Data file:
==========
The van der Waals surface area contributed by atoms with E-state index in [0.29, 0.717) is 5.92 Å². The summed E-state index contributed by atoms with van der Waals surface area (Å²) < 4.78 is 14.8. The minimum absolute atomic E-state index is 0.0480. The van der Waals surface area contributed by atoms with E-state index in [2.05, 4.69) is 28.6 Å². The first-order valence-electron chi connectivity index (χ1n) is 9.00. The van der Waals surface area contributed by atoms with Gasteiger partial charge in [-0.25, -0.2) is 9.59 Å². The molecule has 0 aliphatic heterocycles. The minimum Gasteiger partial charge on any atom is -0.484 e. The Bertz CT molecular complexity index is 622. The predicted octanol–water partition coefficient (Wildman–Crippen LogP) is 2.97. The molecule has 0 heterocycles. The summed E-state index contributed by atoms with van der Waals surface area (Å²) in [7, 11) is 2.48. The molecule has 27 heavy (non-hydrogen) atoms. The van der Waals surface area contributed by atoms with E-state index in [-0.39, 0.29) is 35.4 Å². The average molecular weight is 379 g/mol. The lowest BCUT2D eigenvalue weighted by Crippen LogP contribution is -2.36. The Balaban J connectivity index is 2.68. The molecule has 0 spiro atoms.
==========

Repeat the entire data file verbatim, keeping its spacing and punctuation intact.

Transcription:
The van der Waals surface area contributed by atoms with E-state index in [0.29, 0.717) is 5.92 Å². The summed E-state index contributed by atoms with van der Waals surface area (Å²) < 4.78 is 14.8. The minimum absolute atomic E-state index is 0.0480. The van der Waals surface area contributed by atoms with E-state index in [2.05, 4.69) is 28.6 Å². The first-order valence-electron chi connectivity index (χ1n) is 9.00. The van der Waals surface area contributed by atoms with Gasteiger partial charge in [-0.25, -0.2) is 9.59 Å². The molecule has 0 aliphatic heterocycles. The minimum Gasteiger partial charge on any atom is -0.484 e. The Bertz CT molecular complexity index is 622. The predicted octanol–water partition coefficient (Wildman–Crippen LogP) is 2.97. The molecule has 0 heterocycles. The summed E-state index contributed by atoms with van der Waals surface area (Å²) in [7, 11) is 2.48. The molecule has 27 heavy (non-hydrogen) atoms. The van der Waals surface area contributed by atoms with E-state index in [-0.39, 0.29) is 35.4 Å². The average molecular weight is 379 g/mol. The lowest BCUT2D eigenvalue weighted by Crippen LogP contribution is -2.36. The Balaban J connectivity index is 2.68. The molecule has 0 spiro atoms.